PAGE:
Display part of employee #
I want to "hide" the first 3 digits of the 9 digit employee number in the user data entry form. How would I go about doing that; it's a calculation, just not sure how to do it. Thanks for your help.
"XXX" & Right ( EmployeeNumber ; 6 )
Thank you so much for your help.
I am getting an error on this:
Filter(SS No; "1234567890") (eliminating the dash in the format)
"XXX" & Right(SS No; 6) (Masking the first 3 digits)
Should I have something in front of the second format like filter? Error is "An Operator is expected here"
Thanks so much
This is a calculation and you can't just list different expressions without an operator in between. In this case, you should either use the Let function or nest one function call inside of the other:
"XXX" & Right(Filter ( SS No; "1234567890" ) )
And I would strongly recommend that you:
a) not use an SSN as your employee number. Use and auto-entered serial number defined in your employee table instead. Between data entry errors and undocumented immigrants that use someone else's SSN, you can't guarantee that an SSN will always be unique.
b) encrypt SSN data--either by encrypting the file or by encrypting the contents of this one field. FileMaker 13 and later can encrypt an entire file while there plug ins that can encrypt/decrypt data in a specific field.
I have brought up this concern to the client, I don't feel comfortable at all using the SS# but that is how they are set up in Quick Books, the accounting software they use for payroll.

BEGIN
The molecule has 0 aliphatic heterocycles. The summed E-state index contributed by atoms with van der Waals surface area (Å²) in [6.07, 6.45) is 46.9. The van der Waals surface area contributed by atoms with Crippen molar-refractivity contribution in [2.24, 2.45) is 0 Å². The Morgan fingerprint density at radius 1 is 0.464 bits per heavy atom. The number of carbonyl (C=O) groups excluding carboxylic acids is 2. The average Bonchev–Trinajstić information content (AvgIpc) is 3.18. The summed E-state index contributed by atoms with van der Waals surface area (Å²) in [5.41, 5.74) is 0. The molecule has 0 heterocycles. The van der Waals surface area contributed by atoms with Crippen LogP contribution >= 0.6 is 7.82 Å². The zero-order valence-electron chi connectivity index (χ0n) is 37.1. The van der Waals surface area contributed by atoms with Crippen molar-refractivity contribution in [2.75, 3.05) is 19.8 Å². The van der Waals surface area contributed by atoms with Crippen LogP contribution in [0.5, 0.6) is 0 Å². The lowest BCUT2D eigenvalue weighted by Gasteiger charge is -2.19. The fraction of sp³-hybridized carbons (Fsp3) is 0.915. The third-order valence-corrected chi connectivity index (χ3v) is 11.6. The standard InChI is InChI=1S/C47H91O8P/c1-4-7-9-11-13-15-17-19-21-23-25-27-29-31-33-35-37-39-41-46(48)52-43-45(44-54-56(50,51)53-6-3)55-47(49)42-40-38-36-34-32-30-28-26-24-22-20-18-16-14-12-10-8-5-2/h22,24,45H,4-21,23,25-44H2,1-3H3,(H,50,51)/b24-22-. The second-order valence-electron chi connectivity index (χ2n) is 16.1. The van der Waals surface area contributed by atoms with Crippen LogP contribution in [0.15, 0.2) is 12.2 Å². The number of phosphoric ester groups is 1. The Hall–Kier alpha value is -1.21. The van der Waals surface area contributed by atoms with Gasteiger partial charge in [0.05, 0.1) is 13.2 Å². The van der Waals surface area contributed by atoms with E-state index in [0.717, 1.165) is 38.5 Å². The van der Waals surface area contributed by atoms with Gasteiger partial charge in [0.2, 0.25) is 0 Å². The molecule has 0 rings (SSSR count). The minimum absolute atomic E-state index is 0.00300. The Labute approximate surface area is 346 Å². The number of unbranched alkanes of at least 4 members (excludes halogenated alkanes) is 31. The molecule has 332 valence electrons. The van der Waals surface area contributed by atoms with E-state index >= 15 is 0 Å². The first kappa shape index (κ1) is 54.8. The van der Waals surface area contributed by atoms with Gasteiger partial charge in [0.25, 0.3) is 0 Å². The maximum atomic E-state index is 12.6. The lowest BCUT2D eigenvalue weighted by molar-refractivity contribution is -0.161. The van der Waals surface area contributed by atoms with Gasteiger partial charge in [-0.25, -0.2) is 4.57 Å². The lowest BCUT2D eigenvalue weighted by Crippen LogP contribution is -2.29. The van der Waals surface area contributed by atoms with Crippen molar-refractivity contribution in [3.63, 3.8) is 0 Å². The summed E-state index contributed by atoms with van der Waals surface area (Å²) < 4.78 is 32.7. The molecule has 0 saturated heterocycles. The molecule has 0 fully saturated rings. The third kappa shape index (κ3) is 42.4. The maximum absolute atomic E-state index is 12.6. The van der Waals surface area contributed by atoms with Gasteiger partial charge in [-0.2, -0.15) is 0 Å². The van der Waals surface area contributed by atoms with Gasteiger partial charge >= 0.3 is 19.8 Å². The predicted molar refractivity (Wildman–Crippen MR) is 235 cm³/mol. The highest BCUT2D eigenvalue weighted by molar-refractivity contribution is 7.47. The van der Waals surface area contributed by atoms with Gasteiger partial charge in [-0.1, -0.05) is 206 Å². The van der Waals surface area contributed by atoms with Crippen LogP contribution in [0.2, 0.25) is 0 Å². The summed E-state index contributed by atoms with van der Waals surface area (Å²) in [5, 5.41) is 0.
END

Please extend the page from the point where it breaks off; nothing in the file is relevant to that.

That being said, I tried the ""XXX" & Right(Filter ( SS No; "1234567890" ) )" and am getting a "there are too few parameters in this function". Thanks for your help with this. I do so appreciate not only the wisdom but the all that I am learning as well. I have always been an MS Access user but am really liking Filemaker a lot.
"XXX" & Right(Filter ( SS No; "1234567890" ) ; 6 )
With regards to your client. If I were you, I'd consider carefully writing up a document spelling out the security concerns and asking them to sign it so that you can put that copy in your files in case an employee suffers identity theft and sues the company for damages. That way, the client can't successfully sue you for unsafe procedures that you advised against.
And just because you have an SSN field in your database, does not mean that you have to use it as the primary key to link records in relationships. Like all client mandated keys that fall short of being an ideal primary key, you can set up a field to store the data so that it can be used where needed on layouts and in finds/sorts, but you then use an internally generated Primary Key as the actual key for linking tables in relationships. This is something that can be 100% invisible to the end user.
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